This week, Red Rock redefined car-crash telly, while Pat Kenny happily remembered the madness
For 44 episodes, we’ve been watching the story of two feuding families – one poor, one rich-ish – living in the fictional suburb of Red Rock. As analyses of class warfare go, Red Rock falls pleasingly between Das Kapital and Lord Snooty. David, the drippy scion of the Hennessy clan has been having a secret love affair with Katie, gutsy doe-eyed daughter of local gurriers the Kielys.
David is dreamy. Katie is tough. David also killed Katie’s brother, but nobody’s perfect.
David acts like a moody teenager as his mother tries to puppet-master his life. “Muuum! I don’t want to help cover-up the murder that I did or break up with the sister of the man I murdered! I just want to go out with my friends! I haate you muuuum!” he says in every episode more or less.
I first lost respect for David in an early bedroom scene with Katie. He was wearing military dog-tags on his bare chest, as though he feared being lost in action.
Patricia, the Hennessy matriarch, specialises in eye-based acting. She likes to loom into shot glaring like a meerkat at a rave. Matriarchs are important in soapland. The Kielys also have one, in what could be seen as a sort of matriarch arms-race. The Kiely’s matriarch, Bridget, prefers scowl-pouting to glaring. There has been, as yet, no matriarch- on-matriarch cat-fighting. But give it time.
Red Rock is a brave attempt to establish a new soap franchise. It’s nicely self-contained, focusing its melodrama around the local police station, with the rest of the suburb depicted as a desolate hellscape of empty warehouses where people go to scheme. This focus is also sometimes a claustrophobic weakness, necessitating dull police-related subplots when what we want is more freaky matriarchs and feckless feuding.
The policemen in Red Rock sometimes remind me of a different set of blue men with idiosyncratic headgear (The Smurfs). There’s Smooth Cop who is fighting with Saintly Cop because they both fancy Sarcastic Cop. There’s Papa Cop and Statutory-rape Cop (who’s gone for now). And there’s the Cop with a Property Portfolio who faces an angry debt-collector and bankruptcy. His pal, Heroic Cop offers to smurf him some money. “You’d do the same for me,” she says, which isn’t entirely accurate. Then the Cop with a Property Portfolio sets fire to his rental house, but is secretly filmed by a vandal in a wardrobe.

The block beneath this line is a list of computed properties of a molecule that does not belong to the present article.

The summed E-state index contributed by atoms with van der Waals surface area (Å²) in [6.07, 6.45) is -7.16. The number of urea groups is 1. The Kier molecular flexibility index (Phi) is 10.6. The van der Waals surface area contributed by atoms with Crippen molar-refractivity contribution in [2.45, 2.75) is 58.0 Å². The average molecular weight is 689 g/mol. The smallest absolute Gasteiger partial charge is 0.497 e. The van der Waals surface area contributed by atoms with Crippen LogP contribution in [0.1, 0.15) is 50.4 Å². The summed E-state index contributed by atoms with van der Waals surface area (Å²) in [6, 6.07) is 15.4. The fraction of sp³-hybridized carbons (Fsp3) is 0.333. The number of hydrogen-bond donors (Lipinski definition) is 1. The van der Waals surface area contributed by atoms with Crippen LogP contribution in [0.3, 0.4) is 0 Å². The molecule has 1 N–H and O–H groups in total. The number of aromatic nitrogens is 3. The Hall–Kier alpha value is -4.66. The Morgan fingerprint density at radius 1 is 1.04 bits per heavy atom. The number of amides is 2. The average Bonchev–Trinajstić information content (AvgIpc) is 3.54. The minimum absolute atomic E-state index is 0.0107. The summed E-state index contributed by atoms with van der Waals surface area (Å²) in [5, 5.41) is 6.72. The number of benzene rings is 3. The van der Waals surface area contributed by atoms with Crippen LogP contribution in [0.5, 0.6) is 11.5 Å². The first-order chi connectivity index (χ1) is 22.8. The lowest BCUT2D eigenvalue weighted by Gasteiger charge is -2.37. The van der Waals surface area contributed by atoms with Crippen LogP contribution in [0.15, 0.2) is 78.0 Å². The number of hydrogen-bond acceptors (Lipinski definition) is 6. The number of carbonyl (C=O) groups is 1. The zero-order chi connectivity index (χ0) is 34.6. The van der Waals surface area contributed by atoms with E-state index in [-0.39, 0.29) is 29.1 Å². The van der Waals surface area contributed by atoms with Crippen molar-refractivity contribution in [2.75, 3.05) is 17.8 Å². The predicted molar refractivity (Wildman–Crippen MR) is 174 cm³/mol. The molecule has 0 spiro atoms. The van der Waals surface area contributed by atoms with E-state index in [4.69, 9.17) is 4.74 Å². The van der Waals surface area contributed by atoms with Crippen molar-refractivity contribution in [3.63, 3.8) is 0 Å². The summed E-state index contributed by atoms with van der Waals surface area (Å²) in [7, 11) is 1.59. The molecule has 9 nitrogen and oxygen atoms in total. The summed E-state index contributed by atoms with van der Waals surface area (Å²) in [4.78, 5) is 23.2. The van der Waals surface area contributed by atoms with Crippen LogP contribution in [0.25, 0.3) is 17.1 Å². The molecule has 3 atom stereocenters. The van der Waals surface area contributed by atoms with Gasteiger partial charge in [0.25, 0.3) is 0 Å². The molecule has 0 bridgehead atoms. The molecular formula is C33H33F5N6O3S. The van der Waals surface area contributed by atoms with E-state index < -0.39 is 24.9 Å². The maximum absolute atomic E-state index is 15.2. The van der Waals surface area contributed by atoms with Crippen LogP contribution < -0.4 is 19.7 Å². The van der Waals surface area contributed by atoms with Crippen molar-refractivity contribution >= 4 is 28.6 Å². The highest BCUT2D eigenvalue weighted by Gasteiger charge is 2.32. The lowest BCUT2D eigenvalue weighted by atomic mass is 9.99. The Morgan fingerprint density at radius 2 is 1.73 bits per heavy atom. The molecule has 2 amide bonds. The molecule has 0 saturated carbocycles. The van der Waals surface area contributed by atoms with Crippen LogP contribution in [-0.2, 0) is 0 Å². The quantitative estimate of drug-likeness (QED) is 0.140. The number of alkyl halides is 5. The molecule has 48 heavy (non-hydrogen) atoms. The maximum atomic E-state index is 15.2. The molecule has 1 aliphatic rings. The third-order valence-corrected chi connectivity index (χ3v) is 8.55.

The first series ends with cliff-hangers: Will Katie get an abortion? Will Arson Cop be jailed? Will I learn to care about the heroin subplot (I don’t know what I feel about heroin any more)? And will Saintly Cop survive? He is hit by a car without context or foreshadowing in the final moments.
Was this a real-life car accident they decided to leave in the edit? Will this, as the programme progresses, become a feature – a way to suddenly, and without notice, eliminate superfluous characters? Is this mystery car like the smoke monster in Lost? Is it, perhaps, the malevolent car from Stephen King’s Christine? We’ll have to wait until September to find out.
What’s the Jackanory, Pat? Pat Kenny in the Round is a chat show that reminds me of Behind
the Music, or Piers Morgan’s Life Stories or Jackanory. Every week, sitting onstage amid his beloved collection of interesting rectangles, Pat Kenny encourages a tame celebrity to reminisce.
This week it’s Shane Filan, who is introduced with folksy hyperbole. “Little did this little lad from Sligo realise that he would become a member of the biggest boy band on the planet,” says Pat, channelling old Mr Brennan, and I find myself hoping he’ll do the whole interview with Shane perched on his knee.
He does not. Shane wants his own chair. The big prima donna. He thinks he’s better than us.
The focus of In the Round is biographical. There are no musical performances, no other guests, and at no point does Pat strip to the waist, grease himself up and say: “And now Shane, we fight like men. Here is your trident.”
Shane was always destined for stardom. If he saw his reflection, “he would start dancing and doing Michael Jackson,” his mother says, suggesting she might have been equally happy with a musical career for Shane or a diagnosis.
They recall how a travelling salesman found a box of babies in a skip and transformed them into Westlife. We see footage of Westlife rough-housing delightfully and staring moodily in different directions (this is how boy bands in the wild watch for predators). And then we get onto the bit about how poor Shane lost all his money in the property bubble.
“We’re going to go back now and remember the madness,” says Pat, happily, because he loves remembering the madness.
I was hoping that this post-apocalyptic segment might involve Pat projecting torchlight upon childish stick figures (“In the long ago, before the End Timez, there came the Buildermen . . .”). Instead. an economist tells us how we lost all our money. Then Shane, who seems nice enough, says he couldn’t have got through it without his wife.
“Another woman,” Pat says, “might have decided, ‘Enough is enough. You’ve been an idiot. You’ve lost us the money. You’ve destroyed our prosperity.’”
Jesus, Pat. I think Shane feels bad enough already.
In the Round is low-stakes, low-ambition television. Pat’s job is story-herding, gently prodding a friendly celebrity along a well-worn path. He’s enjoying himself but it isn’t exactly taxing. On the other hand, I like seeing Pat on television.
Here are some other vehicles I would love to see: Pat Kenny P.I., That’s Pat! Pat Kenny and Pat Kenny in Double Trouble, Professor Patsington Kenniham and his Fantabulous Menagerie. Pat Kenny, American Gigolo (these are just suggestions).
Is this mystery car like the smoke monster in Lost? Is it, perhaps, the malevolent car from Stephen King’s Christine? We’ll have to wait until September to find out
Smurf me the money: Red
Rock’s Heroic Cop Sharon